To put it simply, the USA Patriot Act expanded, arguably exponentially, the US’s government’s authority in fighting local and international terrorism. The Act endows the government extensive legal powers to utilize to fight terrorism. Under the powers of the act, the government has the power to search anyone’s property provided that the individual is accused of being a terrorist. What had transpired in the home of Gordon could happen to our homes if such a powerful law falls under the control of the wrong people. At this point, the query that is more likely to arise is: who are the real terrorists?
Who is the real guilty ones of the real terror? Political powers similar to the act, just as the Norsefire regime’s, could strike more fear in the hearts of people more than any bomb could do. In the context of the movie and real life situations, who has the most destructive capabilities? The US Iraq war is said to be a reaction to the terror attacks. It is regarded by many as such a rash action to take, or some simply, overkill. A similar situation is depicted in the movie “V is for Vendetta. ” In the fight against terrorism, by only one terrorist, an innocent girl was mistakenly killed by Norsefire’s men.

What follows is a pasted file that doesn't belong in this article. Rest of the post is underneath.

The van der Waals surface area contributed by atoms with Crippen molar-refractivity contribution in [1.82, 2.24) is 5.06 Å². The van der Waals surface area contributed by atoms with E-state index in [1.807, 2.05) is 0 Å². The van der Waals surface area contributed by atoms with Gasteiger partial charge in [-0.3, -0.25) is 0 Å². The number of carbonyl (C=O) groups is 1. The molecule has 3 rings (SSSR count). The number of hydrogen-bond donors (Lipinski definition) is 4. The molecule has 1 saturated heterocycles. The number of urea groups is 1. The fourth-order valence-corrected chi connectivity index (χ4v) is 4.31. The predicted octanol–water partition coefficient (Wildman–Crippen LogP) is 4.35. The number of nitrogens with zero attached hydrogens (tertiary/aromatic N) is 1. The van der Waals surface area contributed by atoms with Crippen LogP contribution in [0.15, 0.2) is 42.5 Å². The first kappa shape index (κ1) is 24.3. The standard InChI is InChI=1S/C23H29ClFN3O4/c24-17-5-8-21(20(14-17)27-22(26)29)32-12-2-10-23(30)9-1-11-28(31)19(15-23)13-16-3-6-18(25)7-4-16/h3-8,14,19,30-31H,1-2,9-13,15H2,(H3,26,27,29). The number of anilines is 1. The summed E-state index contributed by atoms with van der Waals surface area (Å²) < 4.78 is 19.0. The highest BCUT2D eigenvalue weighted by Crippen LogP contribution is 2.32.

It should not even be disputed anymore if there are innocent lives being killed by the US-Iraq war. In the context of “V is for Vendetta”, the media was always showing bothering news like global warming, pandemics, crimes, etc. V argues that these bothering news are just ploys of the Norsefire government to scare the people, to remind the people that they need the Norsefire government. It is even argued that the Norsefire government was responsible for the outbreak of a deadly virus, then the government claims that they are resolving the dilemma for the people.
Moreover, it is mentioned in the movie that the Gunpowder Plot was an inspiration of V. In the gunpowder plot, there was a plan to detonate a bomb in the Houses of the Parliament with the intention of sparking a revolution in England. The purpose of the Gunpowder Plot is just mirrored be V’s intentions. The revolution is for the people, not for selfish political intentions—it is actually against selfish political intent. V’s action was for the people, to free them from the oppressive chains of the Norsefire regime. Initially, V was seen as an enemy by the people.
But the people, realizing V’s purpose, immediately changed their view of V and considered him as a hero. But it seems that a hero of the people, who is against the government (that is not for the people), would always be considered as threat. A tyrannical government would always utilize all their political power to stop a revolution. In the context of the US, there are critics who assault the film for sympathizing with Islam. This is such a close-minded and racially offending statement. The critics who approached the film is such a manner had displayed ethnocentrism, or roughly absolutism.